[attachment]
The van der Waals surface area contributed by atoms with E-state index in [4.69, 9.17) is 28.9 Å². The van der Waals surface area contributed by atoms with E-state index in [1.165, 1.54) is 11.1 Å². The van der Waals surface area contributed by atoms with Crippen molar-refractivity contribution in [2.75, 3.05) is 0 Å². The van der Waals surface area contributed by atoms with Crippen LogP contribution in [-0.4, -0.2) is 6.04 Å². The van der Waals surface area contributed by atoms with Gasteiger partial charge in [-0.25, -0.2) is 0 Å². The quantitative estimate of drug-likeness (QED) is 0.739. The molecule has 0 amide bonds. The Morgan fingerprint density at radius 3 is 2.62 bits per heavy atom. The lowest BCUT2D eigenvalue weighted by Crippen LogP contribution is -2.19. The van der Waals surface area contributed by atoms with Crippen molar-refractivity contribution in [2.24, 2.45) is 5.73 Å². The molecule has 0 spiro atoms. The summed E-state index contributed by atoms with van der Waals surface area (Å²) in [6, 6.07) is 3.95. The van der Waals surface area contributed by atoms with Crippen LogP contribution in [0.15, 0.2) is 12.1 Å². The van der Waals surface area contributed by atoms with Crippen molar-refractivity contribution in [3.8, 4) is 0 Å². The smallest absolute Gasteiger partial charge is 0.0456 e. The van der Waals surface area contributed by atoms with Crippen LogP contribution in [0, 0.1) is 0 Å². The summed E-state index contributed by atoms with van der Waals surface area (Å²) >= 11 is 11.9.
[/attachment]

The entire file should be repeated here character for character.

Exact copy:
The van der Waals surface area contributed by atoms with E-state index in [4.69, 9.17) is 28.9 Å². The van der Waals surface area contributed by atoms with E-state index in [1.165, 1.54) is 11.1 Å². The van der Waals surface area contributed by atoms with Crippen molar-refractivity contribution in [2.75, 3.05) is 0 Å². The van der Waals surface area contributed by atoms with Crippen LogP contribution in [-0.4, -0.2) is 6.04 Å². The van der Waals surface area contributed by atoms with Gasteiger partial charge in [-0.25, -0.2) is 0 Å². The quantitative estimate of drug-likeness (QED) is 0.739. The molecule has 0 amide bonds. The Morgan fingerprint density at radius 3 is 2.62 bits per heavy atom. The lowest BCUT2D eigenvalue weighted by Crippen LogP contribution is -2.19. The van der Waals surface area contributed by atoms with Crippen molar-refractivity contribution in [2.24, 2.45) is 5.73 Å². The molecule has 0 spiro atoms. The summed E-state index contributed by atoms with van der Waals surface area (Å²) in [6, 6.07) is 3.95. The van der Waals surface area contributed by atoms with Crippen LogP contribution in [0.15, 0.2) is 12.1 Å². The van der Waals surface area contributed by atoms with Crippen molar-refractivity contribution in [3.8, 4) is 0 Å². The smallest absolute Gasteiger partial charge is 0.0456 e. The van der Waals surface area contributed by atoms with Crippen LogP contribution in [0, 0.1) is 0 Å². The summed E-state index contributed by atoms with van der Waals surface area (Å²) >= 11 is 11.9.